The Grand Plan to Fix Everything was a cute story. Being a Bollywood fan, I was drawn to the story of a girl chasing down her favorite Bollywood star. The characters were endearing, but I found the story a bit dull and unbelievable. For it to be this unbelievable- I think the book needed to be more zany and have more laugh out loud moments. I am not sure it will hold the attention of the young middle grade reader. It's not one I would recommend.
A light book whose main character skips across the pages, continents, and cultures. Perfect for the middle reader who doesn't take life seriously but cares about friends and life. Set in India, The Grand Plan To Fix Everything tells the story of a Indian-American who leaves her best friend in the US to live in India for 2 years. Her obsession with a Bollywood Starlet is central and fun to the story and provides the cross-cultural bridge that readers need to find the setting and customs accessibl ...more
What I liked about this book is that it deals with immigrants but not in a having-trouble-fitting in way. Here 11-year-old Dini (East Indian background) has a very best friend in Takoma Park MD (and I like this since this is my vicinity) and they share a love of Indian movies. The theme of movie scripts goes through the story as Dini hopes to meet the girls' favorite movie star Dolly Singh in India where Dini's family moves for two years. Will she or won't she. She meets a new friend in India, P ...more
I loved the characters, but I didn't love the style in which the author wrote about them. Dini is a stupendous girl character who is smart, insightful, and has keen emotional intelligence for a ten-year-old girl. She is also a plotter and a planner, and I like characters with those traits. It was the unusual point of view of the narrator that kept pulling me out of the story - it ultimately made me like this book less than I anticipated I would.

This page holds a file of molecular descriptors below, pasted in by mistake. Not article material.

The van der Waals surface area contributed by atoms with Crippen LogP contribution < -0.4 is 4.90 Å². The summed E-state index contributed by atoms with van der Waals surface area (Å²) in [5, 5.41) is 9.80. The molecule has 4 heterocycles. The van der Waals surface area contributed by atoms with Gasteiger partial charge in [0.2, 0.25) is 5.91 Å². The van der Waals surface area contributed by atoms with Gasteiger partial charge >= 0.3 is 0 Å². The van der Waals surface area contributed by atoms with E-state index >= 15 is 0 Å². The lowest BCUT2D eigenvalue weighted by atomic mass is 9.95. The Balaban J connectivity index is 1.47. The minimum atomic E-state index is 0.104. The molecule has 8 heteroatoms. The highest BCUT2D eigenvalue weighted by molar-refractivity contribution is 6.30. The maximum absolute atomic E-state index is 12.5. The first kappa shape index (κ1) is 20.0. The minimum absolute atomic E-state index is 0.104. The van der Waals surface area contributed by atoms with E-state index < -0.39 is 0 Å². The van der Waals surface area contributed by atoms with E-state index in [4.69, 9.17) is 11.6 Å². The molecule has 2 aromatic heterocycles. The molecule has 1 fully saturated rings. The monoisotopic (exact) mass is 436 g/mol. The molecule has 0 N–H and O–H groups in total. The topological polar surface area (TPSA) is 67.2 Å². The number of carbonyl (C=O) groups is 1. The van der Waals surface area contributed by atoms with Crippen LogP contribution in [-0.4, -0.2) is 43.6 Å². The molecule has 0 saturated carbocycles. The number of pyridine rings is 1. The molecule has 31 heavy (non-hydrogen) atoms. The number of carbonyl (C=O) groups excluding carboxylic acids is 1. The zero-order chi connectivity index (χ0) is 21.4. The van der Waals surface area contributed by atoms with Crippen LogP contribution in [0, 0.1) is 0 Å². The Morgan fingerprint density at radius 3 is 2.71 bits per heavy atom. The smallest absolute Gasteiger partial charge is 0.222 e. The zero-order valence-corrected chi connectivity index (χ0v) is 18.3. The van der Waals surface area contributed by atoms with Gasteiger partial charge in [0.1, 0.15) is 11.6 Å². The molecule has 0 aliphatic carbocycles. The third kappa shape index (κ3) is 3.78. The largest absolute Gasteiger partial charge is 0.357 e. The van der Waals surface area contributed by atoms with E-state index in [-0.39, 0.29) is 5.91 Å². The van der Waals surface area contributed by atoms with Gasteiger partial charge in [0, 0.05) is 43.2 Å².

Full review here:
I will get this book for my libraries, because there are few contemporary books set in India. I think many of my students will enjoy it; it was just a little too contrived for me, but I think many of them will relate to Dini and her big dreams. I am ashamed to admit that I do not know more about India, and I was disappointed that there is not a real Swapnagiri. The font and illustrations are a lot of fun. Some of the transitions are a little abrupt, and the continual use of "blinking" bothered m ...more
its a nice book, but sometimes phrases are awkward.
Virginia Walter
Eleven-year-old Dini and her best friend Maddie LOVE Bollywood movies, especially those in which Dolly Singh stars. So when Dini's mother gets a grant to work with mothers and infants in a small village in the south of India, the girls see this as the opportunity for Dini to meet Dolly in person. Dini manages to pull this off with all of the panache and ingenuity of her movie heroine. There is just enough local color to bring rural India alive, and the friendship between the two girls is superfi ...more
This was super fun. I read it in one sitting. I think I was more interested in it since I have been watching Bollywood movies lately, but I believe I would have liked it even without that connection. There is a feeling that it is a bit of a mystery as Dini is trying to track down her favorite Bollywood actress. It is also a bit slapstick at times. Though it is realistic, it is only as realistic as say a movie since things work out well even in the midst of funny missteps.

I think my students wou
What a lovely story, so full of warmth, friendship, Indian flavors, and hope that eventually everything will be fine! I loved accompanying 11year-old Dini from America to India, learning about a part of India I hadn't heard of before. I admired her for her courage and persistence in trying to locate a famous Bollywood star and to fix everything not just for the star but for herself as well. This book will be a wonderful addition to our collection and I have already several readers in mind who wi ...more
I bought this book for a very specific purpose - one of our kids (who is Indian-American) wanted more books about Indian-American kids, and I saw this one. She has it now, so I'll ask her if she likes it.

As for me - I think this is a really cute book and the setting is lovely. However, third-person present tense makes for a super weird reading experience - weird enough that I found it distracting the entire time. There was also a lot going on and I kept losing track of what was happening. So...y
Dini, an Indian-American girl, is moving to India with her parents for two years. She is distraught about leaving her best friend Maddie and excited to have the possibility of meeting her favorite Bollywood star. The plot and writing aren't super smooth but the story definitely captures the excitement and anxiety that preteens experience. I teach in a school with Indian-American students -- I'll have to see what they think of this upper elementary story.